Polish Sauerkraut


I was brought up on sauerkraut.  My Great Polish Aunt was a specialist sauerkraut maker and I remember us as kids always having it with our meals. The sour flavour comes from the process of lacto-fermentation, similar to the pickling of cucumbers. But instead of soaking the cabbage in a vinegary brine solution, sauerkraut preparation requires only salt and the lactic acid bacteria already present on raw cabbage. Sauerkraut produces amazing amounts of lactobacilli, a healthy probiotic that helps with digestion and a healthy immune system. The fermentation also produces isothiocyanates, compounds shown to prevent disease. The cabbage itself  contains similar anti-carcinogenic phytochemicals as broccoli and brussels sprouts, and is also a good source of vitamin C, K, and folate.

Most of us buy our kraut from the supermarket. Going that route means you’re probably losing all the good stuff through pasteurisation, so why not make your own? It’s incredibly easy to make your own as most supermarket varieties have been pasteurised, meaning the heat has probably destroyed most of the good bacteria.

What’s great about it:
Probiotics are live micro-organisms (good bacteria) that reside in the gut. Probiotics support our immune system, aid digestion and assist with nutrient absorption into our bloodstream. Probiotics play an integral role in maintaining healthy gut function by preventing the invasion of harmful microbes. They are also involved in the synthesis of important nutrients such as vitamin K and short chain fatty acids.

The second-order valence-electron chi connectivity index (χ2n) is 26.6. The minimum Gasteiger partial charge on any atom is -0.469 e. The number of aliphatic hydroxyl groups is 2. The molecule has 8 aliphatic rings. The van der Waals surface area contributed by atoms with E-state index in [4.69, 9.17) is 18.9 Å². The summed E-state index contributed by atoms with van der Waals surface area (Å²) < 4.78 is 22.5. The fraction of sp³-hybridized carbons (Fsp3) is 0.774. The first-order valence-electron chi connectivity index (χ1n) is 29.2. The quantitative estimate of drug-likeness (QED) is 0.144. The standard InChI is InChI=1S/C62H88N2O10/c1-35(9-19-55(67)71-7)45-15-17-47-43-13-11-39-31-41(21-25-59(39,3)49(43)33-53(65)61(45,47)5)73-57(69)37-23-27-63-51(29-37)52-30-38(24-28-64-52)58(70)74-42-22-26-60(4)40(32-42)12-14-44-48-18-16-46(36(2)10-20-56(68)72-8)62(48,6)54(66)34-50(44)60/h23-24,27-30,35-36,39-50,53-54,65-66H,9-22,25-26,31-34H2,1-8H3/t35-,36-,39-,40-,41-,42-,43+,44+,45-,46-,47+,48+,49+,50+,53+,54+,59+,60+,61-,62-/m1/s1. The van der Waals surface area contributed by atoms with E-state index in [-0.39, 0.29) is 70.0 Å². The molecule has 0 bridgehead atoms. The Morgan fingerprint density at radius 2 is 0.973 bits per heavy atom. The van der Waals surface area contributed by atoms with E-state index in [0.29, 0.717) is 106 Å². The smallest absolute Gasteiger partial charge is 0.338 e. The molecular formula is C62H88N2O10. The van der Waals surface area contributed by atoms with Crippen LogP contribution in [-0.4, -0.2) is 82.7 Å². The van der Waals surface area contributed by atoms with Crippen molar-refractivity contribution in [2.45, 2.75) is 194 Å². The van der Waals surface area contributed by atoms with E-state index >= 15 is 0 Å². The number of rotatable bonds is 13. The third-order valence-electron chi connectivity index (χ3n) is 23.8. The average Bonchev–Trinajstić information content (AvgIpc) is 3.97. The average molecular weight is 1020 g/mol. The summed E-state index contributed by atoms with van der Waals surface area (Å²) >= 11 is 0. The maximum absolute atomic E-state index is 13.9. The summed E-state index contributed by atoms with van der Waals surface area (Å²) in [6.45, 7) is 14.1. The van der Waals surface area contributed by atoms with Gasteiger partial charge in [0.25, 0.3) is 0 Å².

The word pro-biotic actually means ‘pro-life’, so where possible, choose the foods that are life giving to your health.

The main ingredient of sauerkraut is cabbage and salt.
To every 1 kg of cabbage use 15 g (1 tablespoon) of salt.
Use a good unrefined salt rich in minerals such as Celtic sea salt.

If you make sauerkraut often, it’s worth Investing  in a good quality fermenting crock-pot which will make sauerkraut making a breeze. I have an awesome one at home from MS -Steinzeugwaren in Germany.